Little Ease
Aaron McCollough
Ahsahta Press, 2006
Review by Jeremy Benson

Little Ease takes its name from the euphemistic descriptions of prison cells too small for a person to sit, stand, or lie down. The condemned were shoved into the tiny cubes, forced to crouch uncomfortably and think about what they had done. Arguably the most famous use of a "cell of little ease" is the cramped stay of the Catholic revolutionary with a penchant for gunpowder, Guy Fawkes, before his execution.

Indeed, Aaron McCollough borrows much of the language and symbolism for Little Ease from England’s post-Reformation fallout; from the rise of the Anglican church and the subsequent flip-flopping of the official religion (and government) of England, to the metaphysical teaching and poetry of the Anglican priest George Herbert.

The collection's religious context and penitent style, its organization and timing, implies a connection to the larger cyclical nature of religious progression. The final section, "Penalty," with its "Letters from Prison," superimposes the sentences of the collection's speaker with those of Martin Luther (and countless Protestants), Guy Fawkes and Gen. John Lambert, members of the ancient Christian movement (most of the New Testament letters, for instance, were written and sent from prisons), and perhaps unintentionally the letters from jail of Reverend Martin Luther King, Jr. Each of these examples occurred at times of tumultuous changes at the cross-section of religious and political thought. In this light, the poems are not necessarily recantations or apologies, but rather encouragements to the Schism already in progress.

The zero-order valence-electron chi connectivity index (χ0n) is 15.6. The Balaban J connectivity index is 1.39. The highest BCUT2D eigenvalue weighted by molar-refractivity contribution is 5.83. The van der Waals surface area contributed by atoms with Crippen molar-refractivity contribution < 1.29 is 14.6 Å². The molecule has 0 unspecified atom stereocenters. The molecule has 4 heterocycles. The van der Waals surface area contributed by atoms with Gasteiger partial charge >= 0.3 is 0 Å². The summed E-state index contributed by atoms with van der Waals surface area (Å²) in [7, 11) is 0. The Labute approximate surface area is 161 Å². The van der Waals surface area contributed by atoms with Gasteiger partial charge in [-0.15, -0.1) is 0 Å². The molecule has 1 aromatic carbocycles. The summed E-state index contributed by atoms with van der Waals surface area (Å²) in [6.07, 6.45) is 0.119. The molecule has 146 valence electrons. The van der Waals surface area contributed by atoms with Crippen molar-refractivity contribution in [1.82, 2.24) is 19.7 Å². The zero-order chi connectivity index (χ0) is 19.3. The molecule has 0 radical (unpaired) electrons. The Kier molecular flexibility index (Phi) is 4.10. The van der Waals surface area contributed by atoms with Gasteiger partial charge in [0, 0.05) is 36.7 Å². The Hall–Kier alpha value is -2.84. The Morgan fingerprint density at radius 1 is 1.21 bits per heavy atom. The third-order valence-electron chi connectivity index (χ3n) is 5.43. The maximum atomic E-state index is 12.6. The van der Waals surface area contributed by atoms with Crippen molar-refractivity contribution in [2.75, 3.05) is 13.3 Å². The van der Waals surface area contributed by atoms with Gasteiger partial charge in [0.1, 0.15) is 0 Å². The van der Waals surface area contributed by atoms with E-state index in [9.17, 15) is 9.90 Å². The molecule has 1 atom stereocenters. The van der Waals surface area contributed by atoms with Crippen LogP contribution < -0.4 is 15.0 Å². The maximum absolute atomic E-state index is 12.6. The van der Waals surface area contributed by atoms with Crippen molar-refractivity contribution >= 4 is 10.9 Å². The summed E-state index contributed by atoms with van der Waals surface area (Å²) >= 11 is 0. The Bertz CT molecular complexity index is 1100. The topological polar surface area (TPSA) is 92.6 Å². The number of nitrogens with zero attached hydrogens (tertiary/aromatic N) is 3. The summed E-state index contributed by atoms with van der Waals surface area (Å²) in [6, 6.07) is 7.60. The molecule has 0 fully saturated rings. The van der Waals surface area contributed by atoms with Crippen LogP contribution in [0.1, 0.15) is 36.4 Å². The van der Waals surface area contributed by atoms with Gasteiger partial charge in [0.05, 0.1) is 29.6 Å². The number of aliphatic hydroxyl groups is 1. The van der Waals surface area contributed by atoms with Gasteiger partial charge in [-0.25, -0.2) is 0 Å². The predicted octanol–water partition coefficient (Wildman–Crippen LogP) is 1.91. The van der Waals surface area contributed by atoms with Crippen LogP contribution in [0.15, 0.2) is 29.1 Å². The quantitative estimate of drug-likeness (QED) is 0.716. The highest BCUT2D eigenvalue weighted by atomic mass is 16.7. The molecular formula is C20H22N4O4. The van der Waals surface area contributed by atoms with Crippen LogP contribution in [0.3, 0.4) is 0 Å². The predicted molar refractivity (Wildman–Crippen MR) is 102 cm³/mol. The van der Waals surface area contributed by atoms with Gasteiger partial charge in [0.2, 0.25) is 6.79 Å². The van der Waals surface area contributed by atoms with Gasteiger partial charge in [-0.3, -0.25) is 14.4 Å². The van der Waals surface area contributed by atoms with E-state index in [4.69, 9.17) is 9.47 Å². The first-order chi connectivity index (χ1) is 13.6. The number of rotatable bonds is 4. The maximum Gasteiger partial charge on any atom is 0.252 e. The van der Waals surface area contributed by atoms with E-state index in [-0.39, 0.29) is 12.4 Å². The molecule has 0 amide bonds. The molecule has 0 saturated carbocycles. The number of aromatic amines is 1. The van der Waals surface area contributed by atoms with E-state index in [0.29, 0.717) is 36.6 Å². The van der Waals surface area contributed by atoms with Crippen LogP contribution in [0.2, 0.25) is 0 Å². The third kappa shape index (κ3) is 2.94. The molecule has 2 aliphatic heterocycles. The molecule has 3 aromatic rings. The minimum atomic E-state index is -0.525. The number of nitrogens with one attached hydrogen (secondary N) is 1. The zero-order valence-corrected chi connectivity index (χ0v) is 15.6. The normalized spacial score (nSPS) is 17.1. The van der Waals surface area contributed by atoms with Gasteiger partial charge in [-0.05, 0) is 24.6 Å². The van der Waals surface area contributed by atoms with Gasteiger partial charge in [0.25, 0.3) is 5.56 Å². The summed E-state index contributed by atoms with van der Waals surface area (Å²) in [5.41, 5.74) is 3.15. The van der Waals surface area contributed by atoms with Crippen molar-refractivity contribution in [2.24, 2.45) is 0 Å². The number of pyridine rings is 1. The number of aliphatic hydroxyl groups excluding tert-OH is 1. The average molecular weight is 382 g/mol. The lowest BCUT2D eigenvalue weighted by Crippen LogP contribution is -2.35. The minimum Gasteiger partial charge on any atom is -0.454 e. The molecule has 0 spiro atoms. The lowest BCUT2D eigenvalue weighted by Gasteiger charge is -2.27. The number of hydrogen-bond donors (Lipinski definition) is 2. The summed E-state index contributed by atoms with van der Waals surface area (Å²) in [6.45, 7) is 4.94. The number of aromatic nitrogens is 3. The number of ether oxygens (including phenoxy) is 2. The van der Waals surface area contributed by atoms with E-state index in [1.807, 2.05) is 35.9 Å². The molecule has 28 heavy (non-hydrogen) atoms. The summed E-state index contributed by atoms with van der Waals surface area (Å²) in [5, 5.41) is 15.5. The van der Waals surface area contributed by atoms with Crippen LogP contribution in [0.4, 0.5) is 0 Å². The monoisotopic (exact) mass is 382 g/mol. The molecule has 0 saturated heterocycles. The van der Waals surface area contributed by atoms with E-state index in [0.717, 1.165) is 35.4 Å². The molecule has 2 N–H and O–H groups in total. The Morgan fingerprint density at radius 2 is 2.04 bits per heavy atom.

Yet it's not as simple as that. While the organization of the collection posits a flowing narrative, the poems themselves protest and split from "traditional" narrative style. They're not "experimental," nor nonlinear (at least most of them), but fragmented and dense, while maintaining an almost liturgical sense of formalism. The neo-formal "Prisoner’s Wreath" poems and "Sonnets Manqués" suggest that the "cell of little ease" is not a physical or spiritual restriction, but a creative one. It is a set of poems which, for better or worse, requires many keys, if not a certain mindset, to open.

(Perhaps the joke is on us: One image subconsciously pinned to "Little Ease" comes from the 1996 televised mini-series Gulliver's Travels, in which Gulliver (played by Ted Danson) obsessively scribbles his stories across the walls and floor of his asylum cell. The unintentional association turns McCollough into a satirist. A misread, probably, but interesting nonetheless.)

Once cracked, McCollough's verses reveal themselves as remarkable constructions of language, and as veiled discussions, cantations, of spiritual reformation, worth as many looks as it takes.

Aaron McCollough will be reading at Court Street Gallery's Last Friday event, this Friday, Feb. 26, with Tom Laverty and Hazel McClure. More information on McCollough can be found at